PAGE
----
Video:Tips for Felling a Tree Using a Chainsawwith Jamie Quinn
Cutting down a tree with a chainsaw could lead to some serious damage if you don't take the proper precautions. In this how-to video from About.com, learn important tips for felling a tree safely with a chainsaw.See Transcript
Transcript:Tips for Felling a Tree Using a Chainsaw
Hi, I'm Jamie Quinn for About.com and today I'm going to show you a few tips for felling a tree with a chainsaw.
Safety and Training for Felling a Tree
Felling a tree is one of the most dangerous operations performed when using a chainsaw, so before doing it, you should get the proper training and knowledge from someone with more experience. Before you get started, make sure that you have the proper equipment and protective gear. You will need gloves, a hard hat with face protection or safety glasses. You will also need ear protection, which may or may not be attached to you hard hat. Make sure that your chainsaw is in good working order, that the gas tank is full, that the brake is functioning properly and check to see if the chain is sharp and adjusted properly. And don't forget your protective boots.
Clear the Path for the Falling Tree
Make sure you have a clear path in which to drop your tree and clear any unwanted debris from your escape path - this is where you will want to go when the tree begins to fall. You'll want to move away from the falling tree quickly and without obstruction.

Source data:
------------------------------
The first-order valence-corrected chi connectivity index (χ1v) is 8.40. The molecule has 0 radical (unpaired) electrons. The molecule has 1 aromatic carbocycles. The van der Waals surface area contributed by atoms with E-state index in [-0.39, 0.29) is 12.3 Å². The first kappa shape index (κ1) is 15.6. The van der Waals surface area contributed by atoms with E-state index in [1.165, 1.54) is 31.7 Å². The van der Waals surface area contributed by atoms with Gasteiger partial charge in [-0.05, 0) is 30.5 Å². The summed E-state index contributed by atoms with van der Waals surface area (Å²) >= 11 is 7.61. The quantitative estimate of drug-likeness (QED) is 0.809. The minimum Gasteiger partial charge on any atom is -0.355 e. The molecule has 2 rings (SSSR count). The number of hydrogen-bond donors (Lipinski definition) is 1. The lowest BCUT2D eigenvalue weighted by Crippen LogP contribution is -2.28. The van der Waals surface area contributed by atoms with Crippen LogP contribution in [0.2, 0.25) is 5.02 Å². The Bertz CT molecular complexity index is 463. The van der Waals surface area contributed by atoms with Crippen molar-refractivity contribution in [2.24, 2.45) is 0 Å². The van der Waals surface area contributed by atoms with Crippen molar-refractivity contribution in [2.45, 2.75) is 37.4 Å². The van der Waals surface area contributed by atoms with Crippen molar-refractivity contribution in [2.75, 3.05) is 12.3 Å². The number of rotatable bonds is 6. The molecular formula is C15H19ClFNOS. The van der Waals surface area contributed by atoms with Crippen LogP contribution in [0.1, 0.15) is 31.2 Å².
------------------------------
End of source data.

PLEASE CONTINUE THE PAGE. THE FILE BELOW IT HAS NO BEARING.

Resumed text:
Making a Western Cut and Felling the Tree
So now we'll begin to size-up the tree. Decide on the direction that you want the tree to fall, taking into consideration, the lean of the tree, diameter, heavy branches, entanglement of branches with another tree and possible decay.
The way the cut is made should determine the direction of the fall. The cut we are doing here is know as a Western standard cut or conventional cut. Start by making the the first cut on the side of the tree where you want the tree to fall. The first cut will be made horizontally, just below hip height and 1/3 of the way into the tree. The second cut will be made from an angle above the first cut, making a 60 to 70 degree angle cut. It is important to make sure that these two angles meet evenly and that you remove the piece of wood that you have just cut out.
Next, you will want to make a back cut. Make sure that other persons are out of dangers way before initiating the back cut, and yell timber when the tree starts to fall. The back cut is horizontally cut, directly at the back of the tree behind the two front cuts. It is approximately 2 inches above where the first two cuts meet - cut into the tree while keeping an eye not to cut all the way through. You'll want to leave some holding wood or hinge, about 1/10 of the tree's diameter.
Move quickly away to your preselected place and turn off your chain saw, always keeping one eye on the falling tree. Be alert and wait a few seconds before approaching the tree.
Thanks for watching and for more information on felling trees, visit us on the web at About.com.